INTERNATIONALComputer Engineering and Technology ENGINEERING  International Journal of JOURNAL OF COMPUTER (IJCET), ISSN 0...
International Journal of Computer Engineering and Technology (IJCET), ISSN 0976-6367(Print), ISSN 0976 – 6375(Online) Volu...
International Journal of Computer Engineering and Technology (IJCET), ISSN 0976-6367(Print), ISSN 0976 – 6375(Online) Volu...
International Journal of Computer Engineering and Technology (IJCET), ISSN 0976-6367(Print), ISSN 0976 – 6375(Online) Volu...
International Journal of Computer Engineering and Technology (IJCET), ISSN 0976-6367(Print), ISSN 0976 – 6375(Online) Volu...
International Journal of Computer Engineering and Technology (IJCET), ISSN 0976-6367(Print), ISSN 0976 – 6375(Online) Volu...
International Journal of Computer Engineering and Technology (IJCET), ISSN 0976-6367(Print), ISSN 0976 – 6375(Online) Volu...
International Journal of Computer Engineering and Technology (IJCET), ISSN 0976-6367(Print), ISSN 0976 – 6375(Online) Volu...
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A new revisited compression technique through innovative partition group binary

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A new revisited compression technique through innovative partition group binary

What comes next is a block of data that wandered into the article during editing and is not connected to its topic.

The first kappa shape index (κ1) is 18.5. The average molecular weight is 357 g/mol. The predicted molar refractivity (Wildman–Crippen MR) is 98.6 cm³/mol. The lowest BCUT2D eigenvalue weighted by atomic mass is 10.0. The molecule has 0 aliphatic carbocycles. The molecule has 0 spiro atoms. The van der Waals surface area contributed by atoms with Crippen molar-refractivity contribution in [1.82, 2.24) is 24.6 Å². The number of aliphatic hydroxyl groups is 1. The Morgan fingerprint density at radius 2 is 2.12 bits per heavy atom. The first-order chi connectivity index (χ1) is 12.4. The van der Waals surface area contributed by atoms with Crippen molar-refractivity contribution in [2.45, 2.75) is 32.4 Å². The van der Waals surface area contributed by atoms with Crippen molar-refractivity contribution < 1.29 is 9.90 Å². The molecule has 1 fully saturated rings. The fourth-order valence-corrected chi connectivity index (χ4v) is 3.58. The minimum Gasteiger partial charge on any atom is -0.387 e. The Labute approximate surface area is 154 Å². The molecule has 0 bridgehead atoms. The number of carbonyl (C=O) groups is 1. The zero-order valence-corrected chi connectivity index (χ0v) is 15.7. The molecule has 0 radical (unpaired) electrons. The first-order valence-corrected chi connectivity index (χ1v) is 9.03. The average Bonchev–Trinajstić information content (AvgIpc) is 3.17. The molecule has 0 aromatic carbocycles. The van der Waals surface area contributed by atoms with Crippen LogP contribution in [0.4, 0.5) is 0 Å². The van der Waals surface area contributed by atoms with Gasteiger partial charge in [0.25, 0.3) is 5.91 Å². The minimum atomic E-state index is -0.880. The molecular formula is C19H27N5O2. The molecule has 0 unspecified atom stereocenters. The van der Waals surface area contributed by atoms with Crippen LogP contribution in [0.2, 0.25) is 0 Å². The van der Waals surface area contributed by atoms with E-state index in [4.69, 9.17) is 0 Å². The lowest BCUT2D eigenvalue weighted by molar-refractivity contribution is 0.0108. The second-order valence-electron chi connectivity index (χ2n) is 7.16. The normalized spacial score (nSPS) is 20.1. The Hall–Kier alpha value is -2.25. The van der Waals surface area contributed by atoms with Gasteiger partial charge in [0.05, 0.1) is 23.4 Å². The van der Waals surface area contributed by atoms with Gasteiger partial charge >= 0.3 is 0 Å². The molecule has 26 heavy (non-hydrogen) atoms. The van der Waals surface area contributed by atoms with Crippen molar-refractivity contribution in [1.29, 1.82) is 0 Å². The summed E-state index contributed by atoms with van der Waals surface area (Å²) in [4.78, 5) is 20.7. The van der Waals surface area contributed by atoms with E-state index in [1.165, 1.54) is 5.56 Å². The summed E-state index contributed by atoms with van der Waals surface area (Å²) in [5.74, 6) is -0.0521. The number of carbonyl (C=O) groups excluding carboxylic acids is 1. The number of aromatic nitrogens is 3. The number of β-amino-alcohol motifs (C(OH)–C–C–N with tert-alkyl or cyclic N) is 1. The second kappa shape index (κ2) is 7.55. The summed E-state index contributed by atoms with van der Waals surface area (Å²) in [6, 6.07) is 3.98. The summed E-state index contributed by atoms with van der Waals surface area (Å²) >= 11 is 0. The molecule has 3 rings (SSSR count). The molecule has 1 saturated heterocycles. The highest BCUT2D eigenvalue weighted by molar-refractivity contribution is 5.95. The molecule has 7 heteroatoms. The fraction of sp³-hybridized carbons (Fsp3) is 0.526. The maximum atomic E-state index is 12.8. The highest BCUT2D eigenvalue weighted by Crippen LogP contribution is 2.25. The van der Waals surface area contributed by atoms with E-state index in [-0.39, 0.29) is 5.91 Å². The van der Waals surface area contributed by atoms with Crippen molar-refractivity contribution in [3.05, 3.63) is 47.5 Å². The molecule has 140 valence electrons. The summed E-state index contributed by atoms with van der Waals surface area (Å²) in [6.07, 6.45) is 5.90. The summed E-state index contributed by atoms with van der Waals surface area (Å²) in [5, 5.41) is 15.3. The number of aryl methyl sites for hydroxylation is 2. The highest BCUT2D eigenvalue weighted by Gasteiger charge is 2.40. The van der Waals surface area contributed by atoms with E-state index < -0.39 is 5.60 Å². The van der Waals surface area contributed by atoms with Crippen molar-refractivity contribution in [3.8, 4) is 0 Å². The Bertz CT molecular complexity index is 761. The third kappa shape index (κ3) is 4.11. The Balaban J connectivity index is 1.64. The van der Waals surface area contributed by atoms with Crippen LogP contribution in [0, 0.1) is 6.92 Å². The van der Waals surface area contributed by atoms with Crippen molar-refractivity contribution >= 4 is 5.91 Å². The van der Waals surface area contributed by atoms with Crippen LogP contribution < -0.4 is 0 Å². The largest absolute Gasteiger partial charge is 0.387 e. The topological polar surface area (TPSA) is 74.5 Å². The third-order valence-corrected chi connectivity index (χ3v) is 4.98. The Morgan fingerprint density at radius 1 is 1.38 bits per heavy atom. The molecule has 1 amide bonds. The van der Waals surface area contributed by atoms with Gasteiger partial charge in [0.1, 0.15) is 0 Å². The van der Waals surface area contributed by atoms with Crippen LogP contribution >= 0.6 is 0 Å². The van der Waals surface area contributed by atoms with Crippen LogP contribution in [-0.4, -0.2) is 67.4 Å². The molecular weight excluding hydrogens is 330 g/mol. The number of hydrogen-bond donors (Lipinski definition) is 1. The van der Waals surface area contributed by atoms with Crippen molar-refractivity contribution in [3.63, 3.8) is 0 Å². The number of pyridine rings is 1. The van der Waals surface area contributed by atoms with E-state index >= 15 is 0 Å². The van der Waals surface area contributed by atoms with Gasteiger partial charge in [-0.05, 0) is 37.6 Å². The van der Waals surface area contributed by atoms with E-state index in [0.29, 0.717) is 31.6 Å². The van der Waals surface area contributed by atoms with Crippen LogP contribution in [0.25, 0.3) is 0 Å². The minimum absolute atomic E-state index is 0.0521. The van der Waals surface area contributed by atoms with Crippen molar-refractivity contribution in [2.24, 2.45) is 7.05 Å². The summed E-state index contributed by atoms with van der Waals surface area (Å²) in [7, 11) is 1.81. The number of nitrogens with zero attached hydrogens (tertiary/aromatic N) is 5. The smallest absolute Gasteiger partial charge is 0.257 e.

1. 1. INTERNATIONALComputer Engineering and Technology ENGINEERING International Journal of JOURNAL OF COMPUTER (IJCET), ISSN 0976- 6367(Print), ISSN 0976 – 6375(Online) Volume 4, Issue 2, March – April (2013), © IAEME & TECHNOLOGY (IJCET)ISSN 0976 – 6367(Print)ISSN 0976 – 6375(Online) IJCETVolume 4, Issue 2, March – April (2013), pp. 94-101© IAEME: www.iaeme.com/ijcet.aspJournal Impact Factor (2013): 6.1302 (Calculated by GISI) ©IAEMEwww.jifactor.com A NEW REVISITED COMPRESSION TECHNIQUE THROUGH INNOVATIVE PARTITION GROUP BINARY COMPRESSION :A NOVEL APPROACH V. Hari Prasad Sphoorthy Engineering college, A.P ABSTRACT Day by day the ratio of living organisms are increased and its accumulation in the biological databases creating a major task. In this connection some of the classical algorithms are strived into the world and fails to compress genetic sequences due to the encrypted alphabets. Existing substitution techniques will work on repetitive and non repetitiveness of bases of DNA and they achieve Best compression rates if any sequence may contain tandem repeats. But the category of grasses like maize and rice contains very less repeats (nearer of 27) over 67789 total bps. By working existing techniques on such sequences the results are not bountiful and running on worst case comparisons. This paper introduces a novel Innovative partition group Binary compression technique yields first art compression rates which is far better than existing techniques. This algorithm is developed based on comparative study of existing algorithms and which is more applicable for non tandem repeats of DNA sequences in genomes. Keywords: Dnabit compress, Genbit compress, Huffbit compress, Encode, Decode I. INTRODUCTION The human genome was finally deciphered! In other words, scientists have succeeded in reading the chain of more than 3 billion base pairs that constitute the DNA molecule of humans; this process is called, sequencing. That daunting task required new analytical methods created by bioinformatics .Bio informatics is nothing but information technology is applied in terms of biological databases. To maintain such huge databases we require efficient Bio informatics computational tools to store and process data in a more efficient 94